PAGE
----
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Baseli Puja or Chaiti Ghoda

Chaiti ghoda nata

In the month of Chaitra there is an exclusive festival for the bona fide fishermen community of Orissa who are popularly known as Keuta (Kaivarta). This festival, known as Chaiti Ghoda, is held for a full month beginning from Chaitra Purnami (Full-moon of Chaitra in March) and ending with Baisakh Purnami (Full moon in April). During this festival Baseli, the horse-headed deity of the community is propitiated. She is considered to be the tutelar deity of the community. She may be considered as a form of Mother Goddess who was earlier formless. Latter she took various forms according to the conception and needs of the various communities living all over the country. Worship of a Dummy horse headed god made of wood is inexplicably related to the Chaiti Ghoda festival. The horse headed deity or Baseli is seated on an earthen platform. She wears a blood-red cloth in her full feminine form. In temples and places of worship, She is propitiated on each Saturdays and Tuesdays through out the year. During the festival  period where there are no such images; only the horse head made out of wood is worshipped. Peculiarly the worshipping takes place in a particular place of the house and that is Dhinkisala (the place where paddy is husked). It is because, the subsidiary profession of the community is to prepare and sell flattened rice. (chuda).

Inexplicably connected with the festival of Orissa  is dummy-horse dance of the community. On the auspicious day of Chaitra Purnami, the Kaivartas worship a Bamboo with vermillion, sandal-paste, butter-lamp etc. Then the bamboo is split ceremonially into pieces out of which only twelve are taken out for preparation of the frame of the dummy-horse. The frame is dyed red with red clay and then covered with a Pata (indigenous silk cloth). Then a painted horse-head made out of wood is fixed to the frame. A garland of Mandara (Hibiscus) flowers is placed on the neck during worship. This particular garland is always intended for mother goddess. Thus the dummy-horse is worshipped till the eighth day of the dark fort-night after which it is taken out for dance. A man enters the cavity and hangs the frame on the shoulders and then dances to the rhythm of Dhol (country drum) Mahuri is the only wind-instrument played during the dance. Songs are sung intermittently in votive dedication to the deity. Sometimes the dancer gets possessed and falls in to trance. Then somebody else replaces him. Two other characters Chadhua-Chadhuani or Rauta-Rautani also sing and dance. The male character dances with a long staff in his hand symbolizing the profession of fishermen's rowing of boats. The female character is played by a man. Both of them sing songs of love and daily household cares. Then a song combat ensues which lasts for the whole night. During this portion of the dance the dummy horse is ceremonially placed in the centre and the performance is held in front of it with people sitting all around.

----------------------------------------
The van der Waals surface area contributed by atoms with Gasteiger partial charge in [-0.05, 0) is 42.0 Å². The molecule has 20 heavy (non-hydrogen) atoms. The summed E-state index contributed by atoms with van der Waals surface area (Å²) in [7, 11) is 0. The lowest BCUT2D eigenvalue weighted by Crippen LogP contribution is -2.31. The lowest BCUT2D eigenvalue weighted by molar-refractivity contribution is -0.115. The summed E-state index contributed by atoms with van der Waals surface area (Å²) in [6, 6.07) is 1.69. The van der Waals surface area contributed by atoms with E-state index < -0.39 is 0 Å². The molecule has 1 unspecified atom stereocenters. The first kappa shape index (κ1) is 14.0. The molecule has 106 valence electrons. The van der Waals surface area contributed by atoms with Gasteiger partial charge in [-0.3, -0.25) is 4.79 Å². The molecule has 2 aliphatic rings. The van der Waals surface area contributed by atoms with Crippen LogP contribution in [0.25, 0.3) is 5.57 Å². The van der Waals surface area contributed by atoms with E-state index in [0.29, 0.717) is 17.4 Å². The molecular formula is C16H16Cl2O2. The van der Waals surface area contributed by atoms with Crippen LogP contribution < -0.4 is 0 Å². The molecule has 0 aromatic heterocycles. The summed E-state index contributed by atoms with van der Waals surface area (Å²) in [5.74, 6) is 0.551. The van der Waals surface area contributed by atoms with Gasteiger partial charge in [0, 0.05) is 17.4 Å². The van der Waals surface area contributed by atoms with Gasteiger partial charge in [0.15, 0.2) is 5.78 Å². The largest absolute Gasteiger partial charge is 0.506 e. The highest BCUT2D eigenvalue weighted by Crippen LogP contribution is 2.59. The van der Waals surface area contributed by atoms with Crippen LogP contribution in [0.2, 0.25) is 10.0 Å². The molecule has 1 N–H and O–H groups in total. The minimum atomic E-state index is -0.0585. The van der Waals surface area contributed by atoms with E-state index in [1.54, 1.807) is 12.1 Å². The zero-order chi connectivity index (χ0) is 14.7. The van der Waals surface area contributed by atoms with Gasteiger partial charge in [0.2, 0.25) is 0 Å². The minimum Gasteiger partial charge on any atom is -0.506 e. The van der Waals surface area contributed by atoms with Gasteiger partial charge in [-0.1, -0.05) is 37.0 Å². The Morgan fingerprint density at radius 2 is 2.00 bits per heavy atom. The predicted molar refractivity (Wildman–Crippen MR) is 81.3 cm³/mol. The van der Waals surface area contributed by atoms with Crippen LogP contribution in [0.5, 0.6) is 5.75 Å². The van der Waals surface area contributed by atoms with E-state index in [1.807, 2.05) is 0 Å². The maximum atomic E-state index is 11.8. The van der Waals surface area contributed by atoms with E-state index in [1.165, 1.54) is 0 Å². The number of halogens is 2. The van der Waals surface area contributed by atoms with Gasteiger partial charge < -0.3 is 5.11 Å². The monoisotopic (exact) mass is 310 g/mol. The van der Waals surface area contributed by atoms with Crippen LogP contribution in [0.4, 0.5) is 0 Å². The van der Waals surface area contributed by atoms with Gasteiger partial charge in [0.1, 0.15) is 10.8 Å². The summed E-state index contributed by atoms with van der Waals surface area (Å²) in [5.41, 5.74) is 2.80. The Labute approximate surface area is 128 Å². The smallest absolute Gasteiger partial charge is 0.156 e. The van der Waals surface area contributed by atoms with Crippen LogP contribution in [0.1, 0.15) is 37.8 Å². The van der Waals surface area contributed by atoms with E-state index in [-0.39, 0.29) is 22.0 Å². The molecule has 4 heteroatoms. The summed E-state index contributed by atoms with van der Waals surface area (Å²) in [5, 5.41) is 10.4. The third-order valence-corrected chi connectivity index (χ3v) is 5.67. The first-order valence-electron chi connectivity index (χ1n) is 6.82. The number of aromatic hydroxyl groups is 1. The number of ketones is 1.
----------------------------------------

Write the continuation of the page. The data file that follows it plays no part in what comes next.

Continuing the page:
Now a-days the votive dancers are not confined only to the Kaibarta community. Since the dummy-horse dance is attached to many Shakti shrines of Orissa also, people of other communities have also taken interest to join the votive dancers. The dummy-horse dance is mainly prevalent in the coastal districts of Cuttack and Puri. In Puri the dummy-horse are profusely decorated with flowers and the 'Tahia' (Archaic head-gear of flowers) presents a magnificent show during dance. When the festival ends the horse-head is taken out ceremonially from the frame and is preserved in a temple. Next year during the festival it is again brought out and repainted for worship and use during the dance.

 

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